We determined which metabolic pathways are activated by hypoxia-inducible factor 1–mediated (HIF-1–mediated) protection against oxygen-induced retinopathy (OIR) in newborn mice, the experimental correlate to retinopathy of prematurity, a leading cause of infant blindness. HIF-1 coordinates the change from oxidative to glycolytic metabolism and mediates flux through serine and 1-carbon metabolism (1CM) in hypoxic and cancer cells. We used untargeted metabolite profiling in vivo to demonstrate that hypoxia mimesis activates serine/1CM. Both [13C6] glucose labeling of metabolites in ex vivo retinal explants as well as in vivo [13C3] serine labeling of metabolites followed in liver lysates strongly suggest that retinal serine is primarily derived from hepatic glycolytic carbon and not from retinal glycolytic carbon in newborn pups. In HIF-1α2lox/2lox albumin-Cre–knockout mice, reduced or near-0 levels of serine/glycine further demonstrate the hepatic origin of retinal serine. Furthermore, inhibition of 1CM by methotrexate blocked HIF-mediated protection against OIR. This demonstrated that 1CM participates in protection induced by HIF-1 stabilization. The urea cycle also dominated pathway enrichment analyses of plasma samples. The dependence of retinal serine on hepatic HIF-1 and the upregulation of the urea cycle emphasize the importance of the liver to remote protection of the retina.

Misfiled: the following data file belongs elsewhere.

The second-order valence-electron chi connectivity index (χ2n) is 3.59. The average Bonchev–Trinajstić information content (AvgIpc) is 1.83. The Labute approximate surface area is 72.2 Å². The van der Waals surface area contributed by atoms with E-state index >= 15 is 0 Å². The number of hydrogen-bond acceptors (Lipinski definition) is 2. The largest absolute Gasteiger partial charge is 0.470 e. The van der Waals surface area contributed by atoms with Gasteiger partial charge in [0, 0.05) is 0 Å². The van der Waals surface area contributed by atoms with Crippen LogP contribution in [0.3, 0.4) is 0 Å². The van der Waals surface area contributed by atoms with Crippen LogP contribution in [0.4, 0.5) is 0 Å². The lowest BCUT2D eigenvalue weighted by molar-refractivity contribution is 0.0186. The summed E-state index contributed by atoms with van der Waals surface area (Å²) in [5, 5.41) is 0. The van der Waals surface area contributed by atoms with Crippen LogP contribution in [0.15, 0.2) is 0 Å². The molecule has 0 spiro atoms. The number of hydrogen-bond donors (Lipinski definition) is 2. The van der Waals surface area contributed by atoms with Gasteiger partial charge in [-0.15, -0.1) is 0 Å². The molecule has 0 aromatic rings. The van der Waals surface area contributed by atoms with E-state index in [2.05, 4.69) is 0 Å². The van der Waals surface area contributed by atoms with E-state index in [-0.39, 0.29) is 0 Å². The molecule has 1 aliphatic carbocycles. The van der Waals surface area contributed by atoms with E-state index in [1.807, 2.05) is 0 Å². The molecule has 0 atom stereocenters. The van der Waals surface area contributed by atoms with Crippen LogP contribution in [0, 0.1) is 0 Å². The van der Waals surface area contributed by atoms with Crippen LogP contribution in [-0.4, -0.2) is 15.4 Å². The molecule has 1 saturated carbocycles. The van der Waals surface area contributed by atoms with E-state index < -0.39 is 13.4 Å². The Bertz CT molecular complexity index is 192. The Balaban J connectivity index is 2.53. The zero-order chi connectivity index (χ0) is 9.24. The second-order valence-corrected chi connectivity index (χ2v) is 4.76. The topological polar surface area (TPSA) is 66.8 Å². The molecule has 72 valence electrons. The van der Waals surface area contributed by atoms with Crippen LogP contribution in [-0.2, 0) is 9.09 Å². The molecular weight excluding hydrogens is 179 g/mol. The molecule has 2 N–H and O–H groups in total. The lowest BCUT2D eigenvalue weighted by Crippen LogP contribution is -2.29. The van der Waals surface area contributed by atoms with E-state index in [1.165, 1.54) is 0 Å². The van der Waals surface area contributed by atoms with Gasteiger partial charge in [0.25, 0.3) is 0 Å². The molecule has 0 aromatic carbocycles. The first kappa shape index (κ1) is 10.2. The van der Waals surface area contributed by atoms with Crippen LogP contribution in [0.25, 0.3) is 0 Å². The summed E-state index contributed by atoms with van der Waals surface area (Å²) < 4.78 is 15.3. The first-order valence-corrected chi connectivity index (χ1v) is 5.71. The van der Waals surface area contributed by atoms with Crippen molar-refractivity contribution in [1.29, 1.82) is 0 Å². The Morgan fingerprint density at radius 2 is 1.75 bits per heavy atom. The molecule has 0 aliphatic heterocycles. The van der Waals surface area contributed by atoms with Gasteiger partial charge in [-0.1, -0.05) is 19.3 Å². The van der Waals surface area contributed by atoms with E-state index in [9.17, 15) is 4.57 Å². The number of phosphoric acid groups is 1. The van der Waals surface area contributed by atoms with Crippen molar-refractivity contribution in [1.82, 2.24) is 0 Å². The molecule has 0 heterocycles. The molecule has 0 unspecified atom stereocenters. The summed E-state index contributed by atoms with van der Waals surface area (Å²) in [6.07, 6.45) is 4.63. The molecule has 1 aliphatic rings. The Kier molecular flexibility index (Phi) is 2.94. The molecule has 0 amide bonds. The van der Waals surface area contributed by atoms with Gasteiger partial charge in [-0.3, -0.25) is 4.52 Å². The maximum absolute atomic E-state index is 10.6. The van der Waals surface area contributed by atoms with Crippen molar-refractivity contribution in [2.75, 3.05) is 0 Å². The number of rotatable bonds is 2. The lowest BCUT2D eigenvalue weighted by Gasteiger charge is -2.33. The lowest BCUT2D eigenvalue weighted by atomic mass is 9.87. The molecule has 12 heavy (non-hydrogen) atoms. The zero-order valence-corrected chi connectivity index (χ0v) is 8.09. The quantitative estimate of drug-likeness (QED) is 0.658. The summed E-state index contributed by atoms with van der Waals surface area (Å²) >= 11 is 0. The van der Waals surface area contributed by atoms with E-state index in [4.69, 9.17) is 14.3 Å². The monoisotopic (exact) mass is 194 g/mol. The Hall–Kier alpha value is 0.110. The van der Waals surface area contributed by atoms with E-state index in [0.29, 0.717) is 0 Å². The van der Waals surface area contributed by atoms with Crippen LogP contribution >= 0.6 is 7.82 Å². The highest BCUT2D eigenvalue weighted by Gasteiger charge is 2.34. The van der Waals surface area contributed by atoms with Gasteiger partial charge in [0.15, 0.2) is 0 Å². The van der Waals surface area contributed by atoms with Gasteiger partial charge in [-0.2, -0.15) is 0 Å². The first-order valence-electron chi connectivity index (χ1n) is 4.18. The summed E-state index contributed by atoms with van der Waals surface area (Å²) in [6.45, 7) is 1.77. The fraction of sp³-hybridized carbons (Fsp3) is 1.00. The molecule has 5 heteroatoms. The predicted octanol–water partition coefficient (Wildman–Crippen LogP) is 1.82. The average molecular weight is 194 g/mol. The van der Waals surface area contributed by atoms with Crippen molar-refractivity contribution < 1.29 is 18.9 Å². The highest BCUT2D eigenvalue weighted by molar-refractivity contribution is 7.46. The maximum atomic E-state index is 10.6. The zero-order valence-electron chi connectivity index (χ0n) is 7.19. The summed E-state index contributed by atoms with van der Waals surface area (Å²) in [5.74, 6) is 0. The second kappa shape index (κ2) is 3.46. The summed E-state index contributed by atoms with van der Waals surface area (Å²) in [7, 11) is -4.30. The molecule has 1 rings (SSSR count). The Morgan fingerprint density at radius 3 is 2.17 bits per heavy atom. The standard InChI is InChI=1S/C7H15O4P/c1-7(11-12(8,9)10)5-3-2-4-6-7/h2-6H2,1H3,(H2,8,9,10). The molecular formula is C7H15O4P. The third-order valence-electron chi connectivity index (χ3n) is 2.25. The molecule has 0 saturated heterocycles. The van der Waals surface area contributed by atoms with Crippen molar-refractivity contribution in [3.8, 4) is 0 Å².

Charandeep Singh, George Hoppe, Vincent Tran, Leah McCollum, Youstina Bolok, Weilin Song, Amit Sharma, Henri Brunengraber, Jonathan E. Sears